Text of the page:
It’s Rondo’s Time; Cavs Searching
Wednesday - June 23, 2010
With nothing but baseball on the horizon, we’ve got to get our basketball licks in.
As far as a pre-emptive strikes goes, Boston’s signing of point guard Rajon Rondo a year before he had a chance to test the free-agent market was a move of pure genius or fantastic luck. The five-year, $55 million deal was a significant upgrade over his original three-year deal that paid him a mere $2.094 million in a year when he was the Celtics’ best player in the post-season. Had Boston refused to budge from its concerns over Rondo’s leadership qualities and ability to work well with the senior-laden squad, a worry that president of basketball operations Danny Ainge and owner Wyc Grousbeck openly admitted to Rondo’s agent, the engine to the Celtics’Eastern Conference winning steamroller may have left town as the anchor piece in a LeBron James signing coup.
Rondo, whose chest-thumpingly cool surname just cries for single-name celebrity recognition, carried the team as Boston’s big three went through various veteran shutdown modes as the playoffs wore on. While most of the post season conversation revolved around James’ future, Dwight Howard’s fall to sidekick status and Kobe Bryant’s climb up the all-time Lakers’ list, 2010 has been the year of Rondo. He may not have walked away with a ring, but no player took advantage of the sport’s biggest stage to have a coming-out party.
That rush of air wafting across the plains a week ago was the collective breath of Mitten State basketball fans upon hearing the news that the university’s greatest contribution to basketball since Magic Johnson punched out the Sycamores before revitalizing West Coast basketball has decided to remain in East Lansing. The courting of Tom Izzo by Cleveland Cavaliers owner Dan Gilbert was a real threat - even with a loaded Spartans team that is a virtual Final Four lock and might have won a title in April if not for the loss of guard Kalin Lucas.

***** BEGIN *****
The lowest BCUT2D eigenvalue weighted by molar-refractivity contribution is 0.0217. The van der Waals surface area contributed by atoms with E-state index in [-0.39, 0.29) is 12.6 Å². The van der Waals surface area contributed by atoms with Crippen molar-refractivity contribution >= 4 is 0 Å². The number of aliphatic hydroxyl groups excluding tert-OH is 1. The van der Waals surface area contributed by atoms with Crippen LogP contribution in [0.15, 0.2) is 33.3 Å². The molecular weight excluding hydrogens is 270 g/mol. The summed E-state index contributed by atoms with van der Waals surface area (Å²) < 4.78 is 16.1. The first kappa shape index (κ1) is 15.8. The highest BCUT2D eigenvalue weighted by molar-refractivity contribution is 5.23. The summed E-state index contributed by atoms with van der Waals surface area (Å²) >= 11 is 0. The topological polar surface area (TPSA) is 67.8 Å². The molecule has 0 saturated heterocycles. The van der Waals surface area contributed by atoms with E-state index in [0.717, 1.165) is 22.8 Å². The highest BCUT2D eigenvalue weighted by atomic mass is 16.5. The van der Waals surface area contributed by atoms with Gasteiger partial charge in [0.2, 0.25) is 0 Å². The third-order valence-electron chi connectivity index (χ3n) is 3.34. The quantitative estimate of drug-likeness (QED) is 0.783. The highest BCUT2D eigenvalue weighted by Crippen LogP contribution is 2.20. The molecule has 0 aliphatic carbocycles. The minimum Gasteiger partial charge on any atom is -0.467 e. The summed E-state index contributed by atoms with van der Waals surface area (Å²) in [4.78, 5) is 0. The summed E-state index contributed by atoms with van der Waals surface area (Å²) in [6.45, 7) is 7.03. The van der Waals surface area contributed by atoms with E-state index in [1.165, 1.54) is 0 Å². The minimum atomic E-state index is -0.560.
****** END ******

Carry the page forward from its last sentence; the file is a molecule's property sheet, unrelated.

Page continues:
Had James been under contract, MSU would likely have been looking for its second head coach in 34 years, home state history be damned. No coach is going to turn down the package of King James and a massive pay increase while remaining close to home.
That Izzo was tempted to look elsewhere - and what coach doesn’t have the ego to entertain thoughts of NBA success - is irrelevant. The nine days of darkness left many fans angry and self-righteous media members miffed at the lack of information, but in the end, Izzo made the right choice for three reasons:
* The NBA is no place for a successful college coach, not even if James is part of the package. Had Izzo taken the job, he would have replaced a coach who had the highest winning percentage in team history, and who was the NBA coach of the year just one season ago. That’s not much job security for a coach who hasn’t had to send out a resume in 15 years. Plus, as was noted earlier, the Spartans are loaded.
* Lucas returns along with back court mate Durrell Summers and the forward tandem of Delvon Roe and Draymond Green. As a group, the two juniors and two seniors combined for 42.4 points, 25.3 rebounds and 3.8 steals per game. Add in returning shooters Chris Allen and Korie Lucious, and incoming shooting guard Keith Appling and center Adreian Payne, and even if James comes back, it is unlikely the Cavaliers will be able to match the Spartans’ level of success.
* Finally, and perhaps most important, had Izzo taken Gilbert’s offer, he would have had the difficult job of explaining his decision to Summers and Lucas, who returned for the sole reason of chasing a title. Not to mention those students who held a candlelight vigil outside Breslin Center in an attempt to convince the state’s most-beloved college coach since Bo Schembechler to stick around.
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